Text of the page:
Insight by American Military University

Protecting cyber assets is essential as the internet touches every part of life

October is Cybersecurity Awareness Month and the topic has never been more poignant than in 2020.  With the internet permeating into everything from refrigerators to bathroom scales and an election nearing, protecting cyber assets is top of mind.

This is the 17th year of Cybersecurity Awareness Month and Kevin Harris, cybersecurity program director at American Military University, says a lot has changed since those early days.

Harris said in the past it was mostly big institutions that had to worry about protecting cyber assets, but now, with smartphones and the internet of things, cybersecurity is a problem everyone faces.

“The first thing is us, as a user, being aware of the vulnerabilities and the fact that our data is out there,” Harris said as part of a Federal Insights discussion sponsored by American Military University. “Most of the time for renting a car we’re concerned with insurance on a vehicle, what’s our liability there? But now, we looking at that rental agreement and saying ‘What happens with this data?’ If I sync my phone, who owns it? Who has access to the GPS on the car while we’re driving?”

Harris said the first step in being cyber secure is being aware of where and how you, as a consumer, may be compromised.

Even medical devices like pacemakers can be compromised by hackers.

“It’s a convenience, and in this case, can improve someone’s quality of life,” Harris said. “But again, it is a vulnerability. If vulnerabilities aren’t addressed properly, it could be life threatening. It’s something that these companies and a the user also needs to be aware of. If there is a vulnerability then address it. Get that system patched or that vulnerability fixed.”

While hacks and intrusions can affect people personally, they can also have large-scale impacts as well.

Just as the internet is connected to everything in our lives, it’s also connected to everything larger institutions use as well. Things like water treatment plants, power plants and hospitals all rely on the internet to keep things running.

“We need a collaborative effort between private entities and also government agencies to make sure that the things that keep our life functioning on a day to day are protected,” Harris said. “A lot of these systems, we talk about utility systems, they are interconnected.”

Right now, government and industry are working to understand their needs in this realm. New laws allow companies and federal agencies to share information about hacks and vulnerabilities. The National Guard has cyber units that work to bolster cybersecurity in critical infrastructure.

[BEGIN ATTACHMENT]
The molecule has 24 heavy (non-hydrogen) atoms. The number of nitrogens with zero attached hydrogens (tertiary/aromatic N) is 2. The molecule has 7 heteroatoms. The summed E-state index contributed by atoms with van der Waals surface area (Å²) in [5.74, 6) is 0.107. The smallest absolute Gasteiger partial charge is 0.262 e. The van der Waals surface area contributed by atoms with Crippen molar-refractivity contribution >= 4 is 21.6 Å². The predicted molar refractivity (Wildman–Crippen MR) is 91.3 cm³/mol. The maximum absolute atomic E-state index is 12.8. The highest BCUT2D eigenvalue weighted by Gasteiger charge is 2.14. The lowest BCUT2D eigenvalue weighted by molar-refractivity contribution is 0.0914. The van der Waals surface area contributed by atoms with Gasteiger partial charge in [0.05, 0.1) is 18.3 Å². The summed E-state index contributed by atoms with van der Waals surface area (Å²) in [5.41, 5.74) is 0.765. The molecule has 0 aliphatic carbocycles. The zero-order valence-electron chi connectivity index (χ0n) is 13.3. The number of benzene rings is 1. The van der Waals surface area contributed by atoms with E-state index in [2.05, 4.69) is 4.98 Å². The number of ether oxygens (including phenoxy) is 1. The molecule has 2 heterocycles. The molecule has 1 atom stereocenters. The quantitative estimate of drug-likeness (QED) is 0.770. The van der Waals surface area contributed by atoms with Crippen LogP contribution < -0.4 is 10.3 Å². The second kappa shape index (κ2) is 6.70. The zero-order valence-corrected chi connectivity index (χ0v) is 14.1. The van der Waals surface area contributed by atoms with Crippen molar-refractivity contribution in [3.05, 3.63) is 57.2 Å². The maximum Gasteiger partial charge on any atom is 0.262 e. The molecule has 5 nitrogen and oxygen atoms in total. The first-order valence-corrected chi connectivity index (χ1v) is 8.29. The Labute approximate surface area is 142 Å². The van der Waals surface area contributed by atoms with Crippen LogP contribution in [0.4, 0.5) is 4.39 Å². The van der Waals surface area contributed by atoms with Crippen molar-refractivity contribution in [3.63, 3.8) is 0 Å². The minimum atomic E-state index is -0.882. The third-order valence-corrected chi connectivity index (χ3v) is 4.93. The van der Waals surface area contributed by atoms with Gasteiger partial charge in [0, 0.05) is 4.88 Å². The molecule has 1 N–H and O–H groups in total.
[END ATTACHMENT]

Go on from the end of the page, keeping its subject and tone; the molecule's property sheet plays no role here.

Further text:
The election is one of those infrastructures the U.S. is trying to protect right now. The National Guard will be providing election network security.

“One of the good things is that our electronic voting machines are air gapped, meaning that they are not connected with external networks, so greatly reduces the risk of a hack,” Harris said. “The majority of our electronic voting machines do have a paper audit trail associated with it, which again, drastically reduces hacks. So our voting process is secure.”

However, tech companies are still grappling with false information spewing from trolls, Russian infiltrators and other problem areas.

“If people are able to manipulate information after the fact, then one of the risks would be calling into question the results of the election,” Harris said. “Before and after the election, it’s really important that our tech companies make sure the information relayed is accurate. We’re all in this together.”

Internet of Things

The first thing is us, as a user, being aware of the vulnerabilities and the fact that our data is out there. Most of the time for renting a car we're concerned with insurance on a vehicle, what's our liability there? But now, we looking at that rental agreement and saying ‘What happens with this data?’ If I sync my phone, who owns it? Who has access to the GPS on the car while we're driving?

Critical Infrastructure

We need a collaborative effort between private entities and also government agencies to make sure that the things that keep our life functioning on a day to day are protected. A lot of these systems, we talk about utility systems, they are interconnected.

Cybersecurity Workforce

If people are able to manipulate information after the fact, then one of the risks would be calling into question the results of the election. Before and after the election, it's really important that our tech companies make sure the information relayed is accurate. We're all in this together.

Listen to the full show: 

Featured speakers

  • Dr. Kevin Harris

    Program Director, Cybersecurity, Information Systems Security and Information Technology, American Military University

  • Scott Maucione

    Defense Reporter, Federal News Network

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